In September my husband, Darren and I took a trip to Wexford, Ireland to visit his family. Darren grew up in Wexford but hadn't been home in many years and while this would be my third trip to Ireland it was my first trip to Wexford.
Wexford has a few "claims to fame." First, it's known as the county where the Kennedy family comes from. Second, Curracloe beach is where the movie "Saving Private Ryan" was filmed. And last but not least, Wexford is known for its strawberries.
On our first day there we visited Tintern Abbey and the Hook lighthouse. In the year 1200, William Marshal, Earl of Pembroke, set out to pay his first visit to Ireland as Lord of Leinster. Threatened with shipwreck off the south coast, he vowed to found an abbey wherever he should reach safety. On landing in Bannow Bay, he redeemed his vow, bequeathing about 3500 hectares of land for the foundation of a Cistercian abbey. Situated on the west shore of Bannow Bay in Co. Wexford, Tintern Abbey was one of the most powerful Cistercian foundations in the south-east until the mid-16th century.
Our next stop was Hook Lighthouse, the oldest operational Lighthouse in the world. Hook Lighthouse offers guided tours of the lighthouse tower, a 13th Century Norman structure, built by William Marshal, Earl of Pembroke as part of the development of his Lordship of Leinster.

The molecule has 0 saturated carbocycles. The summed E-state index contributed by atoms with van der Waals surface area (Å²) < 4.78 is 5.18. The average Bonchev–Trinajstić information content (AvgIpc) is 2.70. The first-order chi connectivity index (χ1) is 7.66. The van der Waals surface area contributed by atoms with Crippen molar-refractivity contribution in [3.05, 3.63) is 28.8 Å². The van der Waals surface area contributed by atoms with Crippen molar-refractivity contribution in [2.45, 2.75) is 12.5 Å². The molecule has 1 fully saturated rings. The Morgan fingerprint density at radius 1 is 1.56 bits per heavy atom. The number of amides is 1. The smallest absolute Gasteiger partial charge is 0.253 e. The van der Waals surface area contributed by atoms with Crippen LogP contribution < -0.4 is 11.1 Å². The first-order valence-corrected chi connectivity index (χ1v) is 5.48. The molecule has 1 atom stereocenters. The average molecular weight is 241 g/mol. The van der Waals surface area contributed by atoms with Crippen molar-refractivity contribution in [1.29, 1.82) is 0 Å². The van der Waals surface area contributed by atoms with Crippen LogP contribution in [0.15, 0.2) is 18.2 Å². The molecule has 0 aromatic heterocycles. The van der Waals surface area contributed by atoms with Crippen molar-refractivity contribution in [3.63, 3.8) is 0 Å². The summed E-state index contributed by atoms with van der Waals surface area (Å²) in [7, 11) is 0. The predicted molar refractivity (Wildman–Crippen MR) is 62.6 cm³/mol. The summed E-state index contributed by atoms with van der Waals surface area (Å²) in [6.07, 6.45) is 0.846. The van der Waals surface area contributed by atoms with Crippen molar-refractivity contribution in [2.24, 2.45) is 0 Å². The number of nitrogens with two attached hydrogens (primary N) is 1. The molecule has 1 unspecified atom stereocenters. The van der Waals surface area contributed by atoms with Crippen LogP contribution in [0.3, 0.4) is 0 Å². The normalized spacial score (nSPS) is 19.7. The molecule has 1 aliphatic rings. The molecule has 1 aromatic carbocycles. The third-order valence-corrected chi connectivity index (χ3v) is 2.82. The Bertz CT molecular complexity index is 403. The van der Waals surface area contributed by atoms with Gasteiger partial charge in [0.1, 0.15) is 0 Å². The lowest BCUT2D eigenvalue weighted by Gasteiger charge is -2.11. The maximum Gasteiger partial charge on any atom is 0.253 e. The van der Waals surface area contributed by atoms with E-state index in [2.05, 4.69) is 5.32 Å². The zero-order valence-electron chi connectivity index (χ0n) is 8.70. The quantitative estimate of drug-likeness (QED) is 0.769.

On our last day we went to Johnstown Castle. The castle was built for the Grogan-Morgan family sometime in the 1800's. The property was presented as a gift to Ireland in 1945. The Johnstown Castle Estate extends to 1,000 acres, of which 100 acres is open to the public. Within that area you can explore the outside of the castle, the Meat store, Sunken garden, Castle lake, the Statue walk, the Lower Lake, Rathlannon Castle, Garden Lake, the Walled Garden and the Irish Agricultural Museum.
The Museum displays an extensive collection of artifacts relating to rural life in Ireland in the 19th and 20th centuries including an Irish furniture exhibit and a new exhibit about the Great Famine. There is a separate admission fee for the museum. Darren's grandfather's farming equipment was donated to the museum so of course we had to go see it. We really enjoyed all three exhibits and would recommend not skipping the museum if you decide to visit Johnstown Castle. It is worth the extra admission.